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Psychosocial singing interventions for the mental health and well-being of family carers of patients with cancer: results from a longitudinal controlled study
  1. Daisy Fancourt1,
  2. Katey Warran2,
  3. Saoirse Finn2,
  4. Theresa Wiseman3,4
  1. 1 Department of Behavioural Science and Health, University College London Research Department of Epidemiology and Public Health, London, UK
  2. 2 Centre for Performance Science, Royal College of Music, London, UK
  3. 3 Applied Health Research, The Royal Marsden NHS Foundation Trust, London, UK
  4. 4 Faculty of Health Sciences, University of Southampton, Southampton, UK
  1. Correspondence to Dr Daisy Fancourt; d.fancourt{at}ucl.ac.uk

Abstract

Objective The mental health challenges facing people who care for somebody with cancer are well documented. While many support interventions focus on provision of information or cognitive behavioural therapy, the literature suggests that psychosocial interventions could also be of value, especially given the low social support frequently reported by carers. Singing is a psychosocial activity shown to improve social support, increase positive emotions, and reduce fatigue and stress. This study explored whether weekly group singing can reduce anxiety, depression and well-being in cancer carers over a 6-month period.

Design A multisite non-randomised longitudinal controlled study.

Setting The Royal Marsden National Health Service Trust in Greater London.

Participants 62 adults who currently care for a spouse, relative or close friend with cancer who had not recently started any psychological therapy or medication.

Interventions On enrolment, participants selected to join a weekly community choir for 12 weeks (n=33) or continue with life as usual (n=29).

Outcome measures The primary outcome was mental health using the Hospital Anxiety and Depression Scale. The secondary outcome was well-being using the Warwick Edinburgh Mental Wellbeing Scale. Using linear mixed effects models, we compared the change in mental health and well-being over time between the two groups while adjusting for confounding variables including demographics, health-related variables, musical engagement and length of time caring.

Results Participants in the choir group showed a significantly greater decrease in anxiety over time than participants in the control group (B=−0.94, SE=0.38, p=0.013) and a significantly greater increase in well-being (B=1.25, SE=0.49, p=0.011). No changes were found for depression. Sub-group analyses showed carers with anxiety or below-average well-being were most likely to benefit.

Conclusions This study builds on previous research showing the mental health benefits of singing for people with cancer by showing that weekly singing can also support anxiety and well-being in cancer carers.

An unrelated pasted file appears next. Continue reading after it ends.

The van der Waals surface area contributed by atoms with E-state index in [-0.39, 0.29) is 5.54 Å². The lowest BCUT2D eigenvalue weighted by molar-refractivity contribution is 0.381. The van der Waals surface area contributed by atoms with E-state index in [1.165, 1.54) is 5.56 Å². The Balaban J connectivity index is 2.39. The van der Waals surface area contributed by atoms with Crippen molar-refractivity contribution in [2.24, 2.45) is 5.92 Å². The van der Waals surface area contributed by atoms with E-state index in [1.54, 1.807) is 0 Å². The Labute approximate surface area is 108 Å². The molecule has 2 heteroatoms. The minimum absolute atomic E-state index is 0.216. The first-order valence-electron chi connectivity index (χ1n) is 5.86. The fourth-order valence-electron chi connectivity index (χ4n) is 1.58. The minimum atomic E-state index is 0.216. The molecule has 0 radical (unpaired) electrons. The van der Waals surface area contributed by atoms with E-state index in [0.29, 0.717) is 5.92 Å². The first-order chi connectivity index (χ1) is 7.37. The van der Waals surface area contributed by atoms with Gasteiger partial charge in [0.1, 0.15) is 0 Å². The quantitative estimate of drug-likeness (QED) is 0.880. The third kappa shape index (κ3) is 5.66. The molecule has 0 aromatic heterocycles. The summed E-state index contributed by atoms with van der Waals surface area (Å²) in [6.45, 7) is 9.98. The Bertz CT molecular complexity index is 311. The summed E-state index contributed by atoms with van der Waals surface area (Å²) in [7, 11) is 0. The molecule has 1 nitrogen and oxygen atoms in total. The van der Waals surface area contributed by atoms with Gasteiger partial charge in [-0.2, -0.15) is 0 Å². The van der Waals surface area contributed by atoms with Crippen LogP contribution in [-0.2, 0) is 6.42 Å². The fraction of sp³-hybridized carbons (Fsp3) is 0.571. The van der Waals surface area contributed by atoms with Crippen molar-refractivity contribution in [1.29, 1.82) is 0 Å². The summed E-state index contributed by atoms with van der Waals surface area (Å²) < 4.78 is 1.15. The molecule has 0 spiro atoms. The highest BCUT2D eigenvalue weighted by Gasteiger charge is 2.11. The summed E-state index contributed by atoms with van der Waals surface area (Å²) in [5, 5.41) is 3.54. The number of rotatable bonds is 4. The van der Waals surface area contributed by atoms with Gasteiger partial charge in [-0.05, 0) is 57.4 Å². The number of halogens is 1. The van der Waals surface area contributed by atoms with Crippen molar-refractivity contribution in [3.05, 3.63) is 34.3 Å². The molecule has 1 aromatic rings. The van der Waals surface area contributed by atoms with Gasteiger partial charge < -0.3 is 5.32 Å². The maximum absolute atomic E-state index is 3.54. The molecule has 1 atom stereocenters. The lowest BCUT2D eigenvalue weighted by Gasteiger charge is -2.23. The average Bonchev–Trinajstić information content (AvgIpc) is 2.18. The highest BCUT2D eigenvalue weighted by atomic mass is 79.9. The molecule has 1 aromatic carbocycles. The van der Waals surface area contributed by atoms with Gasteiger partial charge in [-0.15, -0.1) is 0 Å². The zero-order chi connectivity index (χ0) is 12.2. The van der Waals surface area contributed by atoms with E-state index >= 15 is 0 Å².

• anxiety
  • cancer
  • carers
  • depression
  • oncology
  • psychosocial
  • singing
  • social support
  • well-being

This is an open access article distributed in accordance with the Creative Commons Attribution 4.0 Unported (CC BY 4.0) license, which permits others to copy, redistribute, remix, transform and build upon this work for any purpose, provided the original work is properly cited, a link to the licence is given, and indication of whether changes were made. See: https://creativecommons.org/licenses/by/4.0/.

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Footnotes

  • Contributors DF and TW designed the study. SF and KW collected the data. DF analysed the data and drafted the manuscript. All authors critically appraised the manuscript and approved it for publication.

  • Funding This research was funded by Tenovus Cancer Care [SWU2016-01]. DF is funded by the Wellcome Trust [205407/Z/16/Z]. TW is funded by the Royal Marsden Cancer Charity. The research was facilitated by the infrastructure of the RM/ICR NIHR Biomedical Research Centre. The study team acknowledge the support of the National Institute of Health Research Clinical Research Network (NIHR CRN).

  • Competing interests The funding for this study was provided by Tenovus Cancer Care who run the choirs used as the intervention in this study. However, no member of staff from Tenovus Cancer Care was involved in the specifics of the study design or in the data collection, analysis or interpretation of the data, the writing of the report, or the decision to submit the paper for publication.

  • Patient consent for publication Not required.

  • Ethics approval The study received ethical approval from the National Research Ethics Service [16/LO/0579] and all participants provided informed consent.

  • Provenance and peer review Not commissioned; externally peer reviewed.

  • Data availability statement Data are available upon reasonable request.

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